Connect Church is an 83-year-old Wesleyan Church of 400 adults in Lawrence, Kansas. In recent years, they’ve started groups through church-wide campaigns for the first time and knew they would need help to support the group leaders with coaches.
“Before we didn’t have any kind of a coaching structure,” said Elizabeth Scheib, Connections and Communication Director. “I was caring for all of the leaders and not doing a very good job of it. I also tend to be a control freak. I wanted to control a lot of the processes and the things the leaders went through. But, we were stuck. We had plateaued.” The church at the time had an adult attendance of 350 with 165 people connected in 16 small groups. “It wasn’t impossible to coach 16 groups. It just wasn’t effective because the whole thing in coaching is about relationships.”
As the church began to embrace the Exponential Groups strategy of creating their own curriculum and making the Lead Pastor the spokesperson for groups, they knew many people would respond to host a group. They also knew these new hosts would need help. “If the host came out of a group, then their former group leader naturally became their coach since there was already a connection.” But many more people were about to host a group for the first time as well.
The established small group leaders were already in the practice of joining Elizabeth for a huddle twice a year prior to the two annual group launches. “I explained at the huddle that we wanted to grow our groups, so we were adding a layer to our structure called coaches. I asked them, if they had a heart to come alongside a new host and help them get off to a great start, we needed their help. Then, I explained the responsibilities and gave them a starter kit that included a coaching description and a coaching timeline.” Their leaders responded.
One new host almost immediately got cold feet after she had volunteered to start a group. “We asked those who wanted to host a group to come down to the front of the sanctuary after the worship service. We gave them the information about starting a group and matched them up with a coach.”
In this case, a woman had talked herself out of hosting a group by the time she had left the sanctuary. “I can’t do it,” she said. “My husband is an introvert, and he never wanted to do it, but I felt like we should.” Elizabeth encouraged the woman to give the group a chance. Her husband could be the “kitchen guy and hang back where the introverts hang out.” She could lead the discussion. Elizabeth also encouraged her to talk to her coach.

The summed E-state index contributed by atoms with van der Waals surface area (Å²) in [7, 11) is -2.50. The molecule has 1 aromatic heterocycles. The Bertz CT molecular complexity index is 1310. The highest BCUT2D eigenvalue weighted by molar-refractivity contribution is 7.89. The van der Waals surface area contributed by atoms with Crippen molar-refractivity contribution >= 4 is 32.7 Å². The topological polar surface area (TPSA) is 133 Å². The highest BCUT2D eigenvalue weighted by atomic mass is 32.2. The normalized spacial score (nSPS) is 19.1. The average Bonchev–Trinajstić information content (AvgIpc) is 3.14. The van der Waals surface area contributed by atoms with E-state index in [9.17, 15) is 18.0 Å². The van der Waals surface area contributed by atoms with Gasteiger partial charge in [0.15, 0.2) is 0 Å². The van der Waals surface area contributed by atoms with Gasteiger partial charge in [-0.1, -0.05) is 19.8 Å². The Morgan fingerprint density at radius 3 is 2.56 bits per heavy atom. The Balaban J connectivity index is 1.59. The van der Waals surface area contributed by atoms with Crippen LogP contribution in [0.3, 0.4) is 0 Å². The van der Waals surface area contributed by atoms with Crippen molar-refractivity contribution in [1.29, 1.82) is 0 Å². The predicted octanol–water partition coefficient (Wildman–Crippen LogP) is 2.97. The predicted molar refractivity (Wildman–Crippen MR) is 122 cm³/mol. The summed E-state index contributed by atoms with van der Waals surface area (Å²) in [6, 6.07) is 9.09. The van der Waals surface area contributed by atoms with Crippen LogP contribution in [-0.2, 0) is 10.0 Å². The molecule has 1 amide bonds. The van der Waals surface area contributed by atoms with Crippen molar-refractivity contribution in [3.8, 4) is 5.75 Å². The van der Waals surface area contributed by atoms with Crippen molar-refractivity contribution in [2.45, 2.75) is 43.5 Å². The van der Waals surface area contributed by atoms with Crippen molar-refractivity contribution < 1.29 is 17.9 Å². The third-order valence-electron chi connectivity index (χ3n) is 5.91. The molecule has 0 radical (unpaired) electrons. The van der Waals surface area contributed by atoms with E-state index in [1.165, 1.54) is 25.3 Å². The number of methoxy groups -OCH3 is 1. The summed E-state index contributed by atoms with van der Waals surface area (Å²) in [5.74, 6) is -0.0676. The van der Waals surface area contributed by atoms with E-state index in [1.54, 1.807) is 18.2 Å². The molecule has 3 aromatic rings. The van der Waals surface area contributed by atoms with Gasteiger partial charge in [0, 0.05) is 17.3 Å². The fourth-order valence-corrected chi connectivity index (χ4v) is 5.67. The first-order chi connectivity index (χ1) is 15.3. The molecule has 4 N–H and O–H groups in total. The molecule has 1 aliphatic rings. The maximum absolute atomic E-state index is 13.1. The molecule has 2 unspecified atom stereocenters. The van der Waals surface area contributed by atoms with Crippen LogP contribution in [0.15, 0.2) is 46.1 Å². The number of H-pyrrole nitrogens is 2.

When the coach called her, they talked for an hour. “It was laborious, but the coach was so gracious and had such a heart for this couple.” They ended up leading a successful group for the eight-week commitment and even added a potluck each week so the husband had a valued role. “It would not have worked if they did not have constant encouragement and prayer from the coach.”
Another couple decided to host a group. They were extremely gifted and had considerable experience leading groups. In fact, they were involved in campus ministries at local colleges. But, they still needed a coach to serve and support them, not in skills training, but in their own journey as believers. “They knew how to lead a group. There were not foreigners to this. But, I also knew that if I was going to make the coaching structure work, I couldn’t give them a pass. I couldn’t be their coach. I knew from being in a women’s group with the wife that they were going through some stuff.” The couple was matched with another couple who coached them. “I assigned them to coaches I knew would be able to really establish a deep spiritual relationship with them.” Not long after the assignment, Elizabeth discovered the coaches had already called them, and they had gone to coffee together. They didn’t need someone to tell them how to lead a group discussion. But they did need some prayer, encouragement, and friendship. They didn’t follow everything in the coaching timeline, but they received the coaching they needed.
By recruiting experienced leaders to coach new hosts, Elizabeth discovered the church could provide the care the leaders needed, and she could provide the overall guidance for how the leaders were coached. By loosening the reins on coaching, the groups at Connect Church became unstuck. They went from plateaued to thriving.
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